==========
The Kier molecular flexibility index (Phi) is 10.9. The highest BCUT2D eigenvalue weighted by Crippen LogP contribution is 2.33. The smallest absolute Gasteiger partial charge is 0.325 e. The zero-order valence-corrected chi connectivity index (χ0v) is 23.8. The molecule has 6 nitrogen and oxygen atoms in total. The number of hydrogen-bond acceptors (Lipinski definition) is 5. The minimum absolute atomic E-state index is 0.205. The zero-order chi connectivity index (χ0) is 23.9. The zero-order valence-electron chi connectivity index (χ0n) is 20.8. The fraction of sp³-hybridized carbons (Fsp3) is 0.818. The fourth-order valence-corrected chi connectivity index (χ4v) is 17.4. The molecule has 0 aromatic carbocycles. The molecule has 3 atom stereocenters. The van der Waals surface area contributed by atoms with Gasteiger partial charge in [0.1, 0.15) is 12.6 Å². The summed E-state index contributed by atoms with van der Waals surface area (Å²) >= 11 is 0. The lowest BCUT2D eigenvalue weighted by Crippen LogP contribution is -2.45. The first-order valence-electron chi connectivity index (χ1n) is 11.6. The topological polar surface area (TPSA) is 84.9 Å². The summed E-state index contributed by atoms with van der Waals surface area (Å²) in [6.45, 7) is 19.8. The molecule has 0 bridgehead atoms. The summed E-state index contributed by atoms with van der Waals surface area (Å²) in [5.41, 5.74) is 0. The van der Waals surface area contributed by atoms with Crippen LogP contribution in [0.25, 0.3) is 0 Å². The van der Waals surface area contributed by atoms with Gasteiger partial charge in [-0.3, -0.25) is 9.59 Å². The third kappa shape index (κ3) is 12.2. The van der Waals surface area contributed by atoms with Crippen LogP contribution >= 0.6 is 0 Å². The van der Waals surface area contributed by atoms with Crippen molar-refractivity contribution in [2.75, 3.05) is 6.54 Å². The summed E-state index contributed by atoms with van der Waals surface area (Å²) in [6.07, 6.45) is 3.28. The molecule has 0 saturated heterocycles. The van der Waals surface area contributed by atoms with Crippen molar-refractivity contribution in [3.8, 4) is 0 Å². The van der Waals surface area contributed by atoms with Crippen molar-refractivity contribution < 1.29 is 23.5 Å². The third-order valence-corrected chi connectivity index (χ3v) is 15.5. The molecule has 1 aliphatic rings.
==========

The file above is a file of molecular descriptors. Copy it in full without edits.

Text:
The Kier molecular flexibility index (Phi) is 10.9. The highest BCUT2D eigenvalue weighted by Crippen LogP contribution is 2.33. The smallest absolute Gasteiger partial charge is 0.325 e. The zero-order valence-corrected chi connectivity index (χ0v) is 23.8. The molecule has 6 nitrogen and oxygen atoms in total. The number of hydrogen-bond acceptors (Lipinski definition) is 5. The minimum absolute atomic E-state index is 0.205. The zero-order chi connectivity index (χ0) is 23.9. The zero-order valence-electron chi connectivity index (χ0n) is 20.8. The fraction of sp³-hybridized carbons (Fsp3) is 0.818. The fourth-order valence-corrected chi connectivity index (χ4v) is 17.4. The molecule has 0 aromatic carbocycles. The molecule has 3 atom stereocenters. The van der Waals surface area contributed by atoms with Gasteiger partial charge in [0.1, 0.15) is 12.6 Å². The summed E-state index contributed by atoms with van der Waals surface area (Å²) >= 11 is 0. The lowest BCUT2D eigenvalue weighted by Crippen LogP contribution is -2.45. The first-order valence-electron chi connectivity index (χ1n) is 11.6. The topological polar surface area (TPSA) is 84.9 Å². The summed E-state index contributed by atoms with van der Waals surface area (Å²) in [6.45, 7) is 19.8. The molecule has 0 bridgehead atoms. The summed E-state index contributed by atoms with van der Waals surface area (Å²) in [5.41, 5.74) is 0. The van der Waals surface area contributed by atoms with Crippen LogP contribution in [0.25, 0.3) is 0 Å². The van der Waals surface area contributed by atoms with Gasteiger partial charge in [-0.3, -0.25) is 9.59 Å². The third kappa shape index (κ3) is 12.2. The van der Waals surface area contributed by atoms with Crippen LogP contribution >= 0.6 is 0 Å². The van der Waals surface area contributed by atoms with Crippen molar-refractivity contribution in [2.75, 3.05) is 6.54 Å². The summed E-state index contributed by atoms with van der Waals surface area (Å²) in [6.07, 6.45) is 3.28. The molecule has 0 saturated heterocycles. The van der Waals surface area contributed by atoms with Crippen molar-refractivity contribution in [3.8, 4) is 0 Å². The van der Waals surface area contributed by atoms with Crippen molar-refractivity contribution < 1.29 is 23.5 Å². The third-order valence-corrected chi connectivity index (χ3v) is 15.5. The molecule has 1 aliphatic rings.